Becoming part of the Board of a start-up will come with additional responsibilities, in particular with regards to personal liability in case “any faecal matter strikes the rotating object” and the start-up goes bankrupt for example.
It is therefore important for the prospective Board Member carrying a due diligence not to spend too much time on the product and the market, and instead to look into every angle, and in particular the areas where issues are most likely to arise, that will later become potential headaches for the Board.
Key difficult questions to ask here are:
- What are the most important contracts in flight? How are things going on those contracts? Is there any difficulty, from the start-up side or from the other side, to stick to the terms of the contract, be it the delivery and/or quality of the product/service, payment or any other term?
- Is there any conflict at the moment, with either some employee, some supplier, some client, some shareholder and/or Board Member? If so, what is at stake? What potential mitigation is in place?
- What are the risks towards clients? Is there any legal case open? What are the liabilities that delivering your service or selling your product create towards the client(s)?
- Is there any risk for your staff? In particular if there is a production unit, are all the environmental, health and safety risks covered? (don’t forget to also enquire about competition risk and key-man risk).
- How is the relation with your shareholder(s)? Do you have a shareholder agreement and articles of incorporations? Do they have all the standard terms and clauses? Are there any exotic terms in use? If so, why and how are they being managed?
- What are your current Board dispositions? Who sits at the Board, any independent Director? Who is the Chairman of the Board? How often does the Board meet? What is being discussed? Who does what?
- If not covered in the first part of the due diligence, when discussing the financial aspects, you then need to clearly ask how the start-up stands with regards to indebtness and article 725 – that would be silly to walk into that issue from the get-go!
Carrying such due diligence in a group will allow to split roles and to play bad cop/good cop, which should alleviate the pressure that some of the above questions will generate – but remember that this pressure is required, especially because not asking these questions now and discovering the facts after you have taken your decision to join the Board, will lead to a more awkward situation for you afterwards. Better safe than sorry!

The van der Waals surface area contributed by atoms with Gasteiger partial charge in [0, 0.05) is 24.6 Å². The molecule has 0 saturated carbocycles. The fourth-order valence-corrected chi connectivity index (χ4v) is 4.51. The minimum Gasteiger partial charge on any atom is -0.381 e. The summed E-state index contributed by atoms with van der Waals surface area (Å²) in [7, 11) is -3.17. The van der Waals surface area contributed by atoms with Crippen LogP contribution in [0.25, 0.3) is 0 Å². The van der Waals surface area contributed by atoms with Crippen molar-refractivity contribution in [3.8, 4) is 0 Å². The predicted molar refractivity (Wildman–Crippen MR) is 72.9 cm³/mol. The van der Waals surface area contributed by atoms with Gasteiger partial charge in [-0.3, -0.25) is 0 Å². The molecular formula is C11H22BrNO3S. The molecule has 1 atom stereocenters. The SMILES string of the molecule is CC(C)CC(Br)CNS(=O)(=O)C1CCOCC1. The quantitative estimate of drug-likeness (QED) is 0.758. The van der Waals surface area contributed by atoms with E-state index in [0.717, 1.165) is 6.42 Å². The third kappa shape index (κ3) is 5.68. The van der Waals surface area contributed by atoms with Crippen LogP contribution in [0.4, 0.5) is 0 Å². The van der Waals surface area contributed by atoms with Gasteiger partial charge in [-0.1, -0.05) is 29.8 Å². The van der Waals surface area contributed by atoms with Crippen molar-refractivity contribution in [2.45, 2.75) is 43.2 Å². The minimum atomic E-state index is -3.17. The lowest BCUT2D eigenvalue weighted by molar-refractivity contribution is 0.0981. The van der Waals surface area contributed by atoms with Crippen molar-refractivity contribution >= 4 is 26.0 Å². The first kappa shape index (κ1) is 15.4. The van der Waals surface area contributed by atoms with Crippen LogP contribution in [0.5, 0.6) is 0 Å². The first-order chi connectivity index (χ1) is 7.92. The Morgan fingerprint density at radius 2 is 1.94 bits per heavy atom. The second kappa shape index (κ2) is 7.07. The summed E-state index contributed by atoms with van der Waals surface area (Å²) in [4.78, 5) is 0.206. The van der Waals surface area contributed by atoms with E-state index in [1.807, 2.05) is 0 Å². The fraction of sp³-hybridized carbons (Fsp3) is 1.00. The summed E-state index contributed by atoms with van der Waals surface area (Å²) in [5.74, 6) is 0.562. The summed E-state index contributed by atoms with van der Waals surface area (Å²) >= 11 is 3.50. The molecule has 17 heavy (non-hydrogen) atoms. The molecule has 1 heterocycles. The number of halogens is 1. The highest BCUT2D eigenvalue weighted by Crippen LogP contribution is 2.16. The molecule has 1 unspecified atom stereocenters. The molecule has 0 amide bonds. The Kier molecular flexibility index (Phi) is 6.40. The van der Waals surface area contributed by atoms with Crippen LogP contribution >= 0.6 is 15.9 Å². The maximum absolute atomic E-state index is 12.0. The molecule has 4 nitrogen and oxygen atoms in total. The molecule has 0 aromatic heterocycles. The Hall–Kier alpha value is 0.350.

3. It is also a selling act from the prospective Board Member
Just like it takes two to tango, joining a Board of Directors implies not only that you, the prospective Board Member, are willing to join the Board, but also that the founder(s), and the existing Board of Directors, are satisfied that as a new Director, you will bring a positive contribution to the development of the start-up.
As such, the due diligence goes both way, and as a prospective Board Member is it important to showcase what strength(s) and expertise you can bring to the start-up, be it industry knowledge, network or specific skill like company management, finance, or sales & marketing. This needs to be evident through your personal pitch, but also throughout your questions during the due diligence and finally through the suggestions that you will make as part of your due diligence report.
The due diligence report is a professional way to share the conclusions of your audit of the start-up with the founder(s). It needs to give a personal, fair and unbiased assessment of the start-up, based on your review, as well as key propositions that you would support, should you join the Board. Of course, it is also an elegant way to indicate to the start-up whether you would be willing to join their Board, and what conditions or pre-requisites, if any, would be attached to such an offer.
However, remember that joining a Board comes with strings attached, and therefore you should not compromise on your questions, no matter how hard you wish to be picked. Avoiding unpleasant discussions during the due diligence with the founder(s) and the existing Board in order not to upset them, is the wrong approach and the penalty for joining the Board of the wrong start-up can be high.
So conduct your due diligence with care, ask the right questions and trust your instinct.
If you want to read the other articles in the series:
- link to How to be an outstanding Board Member of a Startup 1/4
- link to How to be an outstanding Board Member of a Startup 2/4
- link to How to be an outstanding Board Member of a Startup 3/4